Abstract: A constant factor in the discussion of 'narrativity' has been the search for a functional definition of narrativity as the constitutive feature of a narrative text, as a specific form of the symbolic representation of events. This study argues that narrativity is not something which is simply either present or absent, but rather a question of the gradual realisation of specific logical conditions which can be defined in terms of what might be called a 'matrix of events'. Everything that meets the conditions of the 'matrix of events' qualifies as a 'construct of events', but only those constructs of events (and consequently underlying texts) can truly be described as narrative in which the temporal order is not simply reduced to the sequentiality of symbolic signs.

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File jcm_narrativitaet_100603.pdf

Jan Christoph Meister (2003a)

The Metalepticon

Abstract: What would a computational model of metalepsis look like – and what can it tell us about metalepsis in terms of its logical structure?
 

In this article I propose a logical explication of metalepsis which can, in fact, be implemented computationally in terms of a program called the metalepticon. However, my discussion of the metalepticon focuses not on technological aspects, but rather on metalepses’ semiological consequences for the communicative contract entered into by author, narrator and reader of fictional narratives, a contract which in turn presupposes the validity of an even more fundamental—though mostly implicit—agreement which one might call the representational contract. The underlying hypothesis is that this contract is negated by metalepsis, but can be ‘normalized’ (restituted) by certain subsequent operations. The methodological consequence, therefore, is that metalepsis should not – as the ontological approach implies – be conceptualised as an absolute phenomenon, but rather as a case of representation turned self–referential to the extreme. The logic of this process and its inherent tendency towards neglecting the concept of referentiality are demonstrated by way of the metalepticon.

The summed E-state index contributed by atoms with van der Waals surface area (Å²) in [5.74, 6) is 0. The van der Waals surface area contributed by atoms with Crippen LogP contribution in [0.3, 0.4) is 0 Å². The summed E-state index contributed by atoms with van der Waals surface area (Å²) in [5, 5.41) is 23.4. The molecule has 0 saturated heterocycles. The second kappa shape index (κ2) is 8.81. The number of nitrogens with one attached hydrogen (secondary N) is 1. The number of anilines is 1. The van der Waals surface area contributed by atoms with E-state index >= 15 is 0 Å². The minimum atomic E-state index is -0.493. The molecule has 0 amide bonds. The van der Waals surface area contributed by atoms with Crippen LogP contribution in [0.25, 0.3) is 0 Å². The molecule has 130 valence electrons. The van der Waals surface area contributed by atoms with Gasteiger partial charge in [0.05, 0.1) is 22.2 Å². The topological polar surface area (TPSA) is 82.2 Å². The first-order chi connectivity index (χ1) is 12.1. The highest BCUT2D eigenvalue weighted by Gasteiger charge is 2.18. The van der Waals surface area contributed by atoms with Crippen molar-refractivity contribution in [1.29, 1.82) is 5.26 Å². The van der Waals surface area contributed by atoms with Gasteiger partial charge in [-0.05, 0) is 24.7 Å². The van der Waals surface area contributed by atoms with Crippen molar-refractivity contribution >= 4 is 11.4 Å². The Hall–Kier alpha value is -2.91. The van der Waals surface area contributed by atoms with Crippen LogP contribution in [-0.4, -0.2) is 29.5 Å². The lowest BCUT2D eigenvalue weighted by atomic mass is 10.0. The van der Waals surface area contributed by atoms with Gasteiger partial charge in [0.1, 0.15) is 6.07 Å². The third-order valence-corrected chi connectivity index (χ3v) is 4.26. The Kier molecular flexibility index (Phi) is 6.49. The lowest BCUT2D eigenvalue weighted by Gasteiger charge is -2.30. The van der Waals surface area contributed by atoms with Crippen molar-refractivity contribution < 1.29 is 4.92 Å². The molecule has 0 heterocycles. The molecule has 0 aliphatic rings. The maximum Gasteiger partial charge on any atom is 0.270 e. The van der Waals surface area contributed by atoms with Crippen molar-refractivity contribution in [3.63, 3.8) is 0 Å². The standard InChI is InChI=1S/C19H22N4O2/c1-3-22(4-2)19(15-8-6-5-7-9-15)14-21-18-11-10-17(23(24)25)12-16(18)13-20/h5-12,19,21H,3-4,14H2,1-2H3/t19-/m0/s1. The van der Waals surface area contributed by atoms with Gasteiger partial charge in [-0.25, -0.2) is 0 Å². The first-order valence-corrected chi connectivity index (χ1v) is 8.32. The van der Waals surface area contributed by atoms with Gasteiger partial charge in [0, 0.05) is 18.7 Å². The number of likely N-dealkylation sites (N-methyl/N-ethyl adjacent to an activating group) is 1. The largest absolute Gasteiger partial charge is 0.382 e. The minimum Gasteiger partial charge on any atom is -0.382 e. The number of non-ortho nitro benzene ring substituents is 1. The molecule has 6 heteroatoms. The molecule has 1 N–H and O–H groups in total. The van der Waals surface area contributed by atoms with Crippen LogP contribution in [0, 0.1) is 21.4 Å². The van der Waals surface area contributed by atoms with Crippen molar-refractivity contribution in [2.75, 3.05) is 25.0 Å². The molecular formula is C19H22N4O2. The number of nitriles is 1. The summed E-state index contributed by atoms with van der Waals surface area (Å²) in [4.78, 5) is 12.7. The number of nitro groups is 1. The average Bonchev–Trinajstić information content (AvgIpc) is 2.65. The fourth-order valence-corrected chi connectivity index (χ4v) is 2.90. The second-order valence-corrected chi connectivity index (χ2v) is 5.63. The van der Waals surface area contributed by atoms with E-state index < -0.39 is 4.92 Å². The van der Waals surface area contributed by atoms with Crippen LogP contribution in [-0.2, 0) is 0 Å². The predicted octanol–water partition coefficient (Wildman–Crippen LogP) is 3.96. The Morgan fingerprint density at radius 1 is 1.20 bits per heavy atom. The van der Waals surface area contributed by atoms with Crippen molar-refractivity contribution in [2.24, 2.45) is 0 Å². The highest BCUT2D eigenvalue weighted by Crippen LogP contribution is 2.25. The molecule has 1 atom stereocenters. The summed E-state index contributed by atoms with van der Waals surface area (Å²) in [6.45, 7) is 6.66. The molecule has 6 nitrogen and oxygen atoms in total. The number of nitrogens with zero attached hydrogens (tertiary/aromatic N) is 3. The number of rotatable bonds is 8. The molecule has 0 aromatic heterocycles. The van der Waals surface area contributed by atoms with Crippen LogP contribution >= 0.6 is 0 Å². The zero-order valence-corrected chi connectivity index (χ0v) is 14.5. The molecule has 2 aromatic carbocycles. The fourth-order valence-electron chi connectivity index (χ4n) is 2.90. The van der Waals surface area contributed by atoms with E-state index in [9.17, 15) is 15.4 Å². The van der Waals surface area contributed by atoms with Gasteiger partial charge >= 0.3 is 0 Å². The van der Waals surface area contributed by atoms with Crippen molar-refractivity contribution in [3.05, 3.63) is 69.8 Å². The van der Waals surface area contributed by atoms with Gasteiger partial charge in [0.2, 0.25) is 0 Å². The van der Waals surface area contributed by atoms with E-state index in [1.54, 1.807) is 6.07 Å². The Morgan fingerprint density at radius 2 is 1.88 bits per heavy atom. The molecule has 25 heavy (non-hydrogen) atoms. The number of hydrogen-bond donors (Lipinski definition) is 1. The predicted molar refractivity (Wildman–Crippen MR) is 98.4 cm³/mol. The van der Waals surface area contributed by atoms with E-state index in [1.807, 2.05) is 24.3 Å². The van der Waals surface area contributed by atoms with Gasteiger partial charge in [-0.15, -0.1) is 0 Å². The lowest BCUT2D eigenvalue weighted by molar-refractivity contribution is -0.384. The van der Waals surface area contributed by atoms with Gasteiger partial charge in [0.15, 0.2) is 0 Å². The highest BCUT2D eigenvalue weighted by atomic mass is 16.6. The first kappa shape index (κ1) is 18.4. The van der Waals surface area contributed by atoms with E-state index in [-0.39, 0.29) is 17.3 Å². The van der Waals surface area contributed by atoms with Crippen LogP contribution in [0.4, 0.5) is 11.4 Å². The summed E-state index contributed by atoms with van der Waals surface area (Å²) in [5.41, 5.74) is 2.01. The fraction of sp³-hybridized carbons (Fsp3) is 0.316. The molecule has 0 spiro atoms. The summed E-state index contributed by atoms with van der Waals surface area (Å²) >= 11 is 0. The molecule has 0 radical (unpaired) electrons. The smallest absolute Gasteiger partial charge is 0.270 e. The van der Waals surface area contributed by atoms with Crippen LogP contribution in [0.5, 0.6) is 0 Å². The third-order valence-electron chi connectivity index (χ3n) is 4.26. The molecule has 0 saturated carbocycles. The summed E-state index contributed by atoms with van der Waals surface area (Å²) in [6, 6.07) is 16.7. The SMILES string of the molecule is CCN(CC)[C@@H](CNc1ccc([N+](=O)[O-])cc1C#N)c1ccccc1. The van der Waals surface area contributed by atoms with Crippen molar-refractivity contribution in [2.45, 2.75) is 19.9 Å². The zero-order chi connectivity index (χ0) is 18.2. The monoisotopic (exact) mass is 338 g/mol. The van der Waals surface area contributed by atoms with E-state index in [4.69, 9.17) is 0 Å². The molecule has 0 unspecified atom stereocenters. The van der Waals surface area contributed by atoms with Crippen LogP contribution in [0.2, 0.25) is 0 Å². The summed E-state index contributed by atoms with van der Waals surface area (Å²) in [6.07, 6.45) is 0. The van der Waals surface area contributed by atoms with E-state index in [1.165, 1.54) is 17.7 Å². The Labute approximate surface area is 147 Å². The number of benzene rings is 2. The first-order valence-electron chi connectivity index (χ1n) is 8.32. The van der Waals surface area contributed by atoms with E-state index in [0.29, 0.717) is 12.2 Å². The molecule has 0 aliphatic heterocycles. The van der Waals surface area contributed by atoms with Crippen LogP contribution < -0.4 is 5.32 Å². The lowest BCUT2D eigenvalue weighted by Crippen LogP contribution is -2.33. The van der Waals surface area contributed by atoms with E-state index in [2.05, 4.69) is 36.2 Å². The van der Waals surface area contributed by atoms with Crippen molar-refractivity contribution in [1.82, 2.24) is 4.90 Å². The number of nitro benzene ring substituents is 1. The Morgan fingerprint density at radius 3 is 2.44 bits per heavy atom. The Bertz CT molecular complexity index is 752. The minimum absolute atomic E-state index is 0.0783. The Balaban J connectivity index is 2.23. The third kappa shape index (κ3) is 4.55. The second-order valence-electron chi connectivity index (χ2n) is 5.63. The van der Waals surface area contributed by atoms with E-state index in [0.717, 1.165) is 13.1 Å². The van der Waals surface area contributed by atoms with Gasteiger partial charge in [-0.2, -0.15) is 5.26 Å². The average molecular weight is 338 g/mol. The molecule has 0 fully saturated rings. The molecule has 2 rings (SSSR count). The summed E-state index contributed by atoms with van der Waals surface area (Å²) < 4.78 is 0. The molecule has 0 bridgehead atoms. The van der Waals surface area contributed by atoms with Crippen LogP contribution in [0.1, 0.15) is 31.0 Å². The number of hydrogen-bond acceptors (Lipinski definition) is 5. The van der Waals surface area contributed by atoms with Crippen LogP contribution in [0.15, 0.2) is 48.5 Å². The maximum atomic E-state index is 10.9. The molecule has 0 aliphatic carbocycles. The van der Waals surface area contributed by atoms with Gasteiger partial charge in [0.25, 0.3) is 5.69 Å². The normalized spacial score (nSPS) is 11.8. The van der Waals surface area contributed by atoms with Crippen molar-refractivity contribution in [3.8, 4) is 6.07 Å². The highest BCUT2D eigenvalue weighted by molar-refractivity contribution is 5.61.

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File jcm-metalepticon.pdf

Jan Christoph Meister (2003b)

Tagging Time in PROLOG: The Temporality Effect-Project

Abstract: The article discusses the philosophical, narratological and technological tenets of the computer-based approach towards modelling narrated time in the Temporality Effect. This project is aimed at developing a new model of narrative time, or more precisely: a model that will enable us to describe how and on the basis of which textual cues readers of narrative texts build the complex mental image of a temporally structured world.